If you have come to realize that it is either Anarchy which is he who has the power makes the rules, a republic which is rule by the Majority with limited but solid protections for the minority, or libertarianism which is rule by the minority with no protections for the majority, you have finally come to realize what your true options are.

    So, Colson, Which for of government?


    I really want to know, do you seriously think that a government instituted to do nothing other than to protect the minority and attack the majority is the best we can do in our world? Is it? Because if government is not there to coerce the majority into accepting the minorities infractions upon it, it is becomes anarchy.

  25. John David Galt:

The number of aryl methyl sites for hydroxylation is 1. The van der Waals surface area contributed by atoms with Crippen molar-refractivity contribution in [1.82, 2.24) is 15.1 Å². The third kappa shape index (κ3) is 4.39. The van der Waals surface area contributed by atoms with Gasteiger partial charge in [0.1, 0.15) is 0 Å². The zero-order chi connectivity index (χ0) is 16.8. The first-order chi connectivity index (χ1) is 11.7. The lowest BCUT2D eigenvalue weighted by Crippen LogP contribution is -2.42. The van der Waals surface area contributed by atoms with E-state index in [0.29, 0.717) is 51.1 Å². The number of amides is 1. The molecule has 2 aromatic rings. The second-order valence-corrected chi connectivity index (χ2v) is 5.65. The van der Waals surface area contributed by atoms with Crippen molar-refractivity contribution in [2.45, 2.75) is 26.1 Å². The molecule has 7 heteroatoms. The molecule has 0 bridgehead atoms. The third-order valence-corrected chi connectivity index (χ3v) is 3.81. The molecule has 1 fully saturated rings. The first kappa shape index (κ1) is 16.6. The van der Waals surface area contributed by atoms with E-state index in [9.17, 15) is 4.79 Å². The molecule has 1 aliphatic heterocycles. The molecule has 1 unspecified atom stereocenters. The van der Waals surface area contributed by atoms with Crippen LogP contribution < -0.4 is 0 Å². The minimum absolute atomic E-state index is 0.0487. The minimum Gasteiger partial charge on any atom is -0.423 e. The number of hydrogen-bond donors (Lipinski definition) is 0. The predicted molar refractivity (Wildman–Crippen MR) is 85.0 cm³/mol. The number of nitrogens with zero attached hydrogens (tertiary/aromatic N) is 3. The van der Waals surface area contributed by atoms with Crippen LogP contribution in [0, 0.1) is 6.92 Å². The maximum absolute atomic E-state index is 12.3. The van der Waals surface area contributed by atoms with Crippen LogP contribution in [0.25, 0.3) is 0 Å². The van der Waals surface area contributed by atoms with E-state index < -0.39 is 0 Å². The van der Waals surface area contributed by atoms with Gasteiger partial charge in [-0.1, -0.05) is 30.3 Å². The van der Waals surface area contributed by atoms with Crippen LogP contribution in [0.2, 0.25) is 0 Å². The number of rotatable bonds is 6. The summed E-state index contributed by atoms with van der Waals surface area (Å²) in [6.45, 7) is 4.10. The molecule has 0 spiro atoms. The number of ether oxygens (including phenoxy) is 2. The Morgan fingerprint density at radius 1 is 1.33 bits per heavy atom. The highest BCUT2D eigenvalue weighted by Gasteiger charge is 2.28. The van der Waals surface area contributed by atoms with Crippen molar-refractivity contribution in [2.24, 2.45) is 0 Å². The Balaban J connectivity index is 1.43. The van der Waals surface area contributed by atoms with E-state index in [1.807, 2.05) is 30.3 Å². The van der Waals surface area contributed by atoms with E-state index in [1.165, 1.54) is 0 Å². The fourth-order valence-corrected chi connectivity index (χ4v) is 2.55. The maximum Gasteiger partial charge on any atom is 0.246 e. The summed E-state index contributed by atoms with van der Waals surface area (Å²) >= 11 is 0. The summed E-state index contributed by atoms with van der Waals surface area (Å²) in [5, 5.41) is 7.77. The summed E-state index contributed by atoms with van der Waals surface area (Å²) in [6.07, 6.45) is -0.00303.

Beware campaigns against so-called "human trafficking". The organizers want to so define all prostitution, lumping in the voluntary kind with the coerced kind so that they can provide unwanted "help" to those who choose to do it. Nobody is better off for that kind of "help".

  26. John David Galt:

    It's not viability that matters -- it's intelligence (which determines moral personhood). The present 3-month cutoff is a good approximation.

  27. John David Galt:

    They can have their own viewpoints. They can even have churches in which gays are not welcome. But the moment they start making laws we all have to obey, they're committing a crime of violence.

    The bottom-line principle is that using government force to enforce *any* rule on others is morally identical to grabbing a gun and enforcing it on them yourself. If you can't rightfully do it that way, you can't rightfully do it through politics.